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A Greek Orthodox Funeral

 

A few weeks ago, I went to a funeral at a Greek Orthodox Church. The death was expected, though still sad. I’d kept in touch with one of my clients (from my senior center internship), visiting and calling her on a regular basis for the past two years. She had been actively dying for at least fifteen years (from cancer), and inspiring everyone with her persistence and her capacity to live fully within her limitations. But for the last year, things were slowly coming to an end and we talked our way through it together; coming to peace with her death, as much as that’s possible.

The funeral was open casket. Jewish funerals are, traditionally, closed casket, so this was not something I was really prepared for. Even from my seat six rows back, I could see her head clearly (they cranked up the bottom of the casket, with an actual crank, to make her visible during the funeral, and then cranked her back down at the end so they could close the lid). I think I was the only one in the room who didn’t go up to talk to her. They had dyed her hair, and put on makeup, so she looked sort of alive, but not really like herself.

The only people I knew at the funeral were from the senior center, and a few family members; everyone else was a picture I’d seen, or a story I’d been told (she was a great story teller). She told me, often, that I should write her life story for her, and I told her, just as often, that I wanted her to write it for herself. But she never did. I know there are rules about this in the social work code of ethics (avoiding dual relationships), but also just for me, writing her stories would have felt like stealing.

I didn’t start crying until the eulogies started. The director of the senior center talked about my former client as if she was right there in the room (she was!), and I used up all of my tissues within minutes, and had to reuse them, until I was basically wiping my face with snot (don’t judge me, I was desperate).

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The saving grace was the distraction of the Greek orthodox rituals. I could focus on my curiosity and hold the grief at bay, just a little bit. The sanctuary had a domed ceiling, and gold painted apostles on the walls, and hidden doors where the gofer (I’m sure there’s a more dignified title for him, but I don’t know it) would sneak in and hand one of the clergymen something they needed. One clergyman was dressed in all black and stood in front of three microphones. The other one wore dramatic white robes, with an overlaid floor length scarf, and had a microphone attached to his head so he could walk through the room and swing incense around the coffin and down the aisle.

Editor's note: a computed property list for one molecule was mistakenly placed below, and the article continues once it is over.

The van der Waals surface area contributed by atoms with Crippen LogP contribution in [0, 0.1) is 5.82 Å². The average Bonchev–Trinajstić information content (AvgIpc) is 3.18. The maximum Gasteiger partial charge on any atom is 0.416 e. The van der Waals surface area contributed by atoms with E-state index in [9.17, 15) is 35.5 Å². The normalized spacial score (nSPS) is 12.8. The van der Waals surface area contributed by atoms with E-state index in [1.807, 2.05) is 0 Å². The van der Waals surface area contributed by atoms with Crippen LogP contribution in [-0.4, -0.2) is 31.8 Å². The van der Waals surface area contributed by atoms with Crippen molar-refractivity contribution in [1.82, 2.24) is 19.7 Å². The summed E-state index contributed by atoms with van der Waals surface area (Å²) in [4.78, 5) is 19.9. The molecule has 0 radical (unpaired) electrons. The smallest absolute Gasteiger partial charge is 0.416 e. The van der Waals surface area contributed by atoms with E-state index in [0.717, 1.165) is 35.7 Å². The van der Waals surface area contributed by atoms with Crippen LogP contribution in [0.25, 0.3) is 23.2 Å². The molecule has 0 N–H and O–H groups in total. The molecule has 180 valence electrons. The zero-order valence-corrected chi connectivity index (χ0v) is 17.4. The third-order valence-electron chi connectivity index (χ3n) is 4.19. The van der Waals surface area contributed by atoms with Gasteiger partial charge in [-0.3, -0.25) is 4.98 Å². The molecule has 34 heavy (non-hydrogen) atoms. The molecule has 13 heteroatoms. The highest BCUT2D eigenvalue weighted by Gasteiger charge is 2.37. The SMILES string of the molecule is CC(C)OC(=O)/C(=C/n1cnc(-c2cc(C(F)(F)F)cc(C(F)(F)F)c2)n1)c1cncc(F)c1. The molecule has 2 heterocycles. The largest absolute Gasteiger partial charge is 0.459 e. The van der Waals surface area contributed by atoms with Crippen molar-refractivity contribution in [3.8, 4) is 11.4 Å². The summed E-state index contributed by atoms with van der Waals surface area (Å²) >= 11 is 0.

They both kept talking about how my former client had “gone to sleep” (at least in the English, I can’t tell you what they said in Greek or Latin). And with the raised pillows, and the hair and makeup, you could almost believe she really was just sleeping. The fact is, she would have loved to have been there, just to hear what people were saying about her, and of course, to critique all of the performances.

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As they wheeled her (now closed) coffin out of the building, the crowd followed her out through two enormous steel doors into the fresh air. Everything about the setting was so dramatic and impressive. She would have loved that.

I knew she was ready to die, and that her body had been ready for even longer than her spirit, and I was relieved for her when the end came. But she took up such a big space in my heart – as one of my first clients as a social work intern, but also as a friend. And I miss her.

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It was a hard day. I sat with my former supervisor afterwards, both of us trying to absorb the loss and put it into some kind of safe, protected place where it wouldn’t leak out into the rest of our lives. But grief doesn’t really work that way. I remember everything: the times when my client was heartbroken, and enraged, and confused, and as lost as a child. The times when I couldn’t wait to see her, and couldn’t stop laughing, and the times when she cut me so deep I could barely breathe.

The idea that social workers can have a full caseload of clients and not be impacted by them, and not care about them, or miss them, or hate them, or love them – is crazy. We’re human. Yes, we have to choose how to behave, given those feelings, and follow our codes of ethics as far as we can, to make sure we are doing no harm, but the connections are real.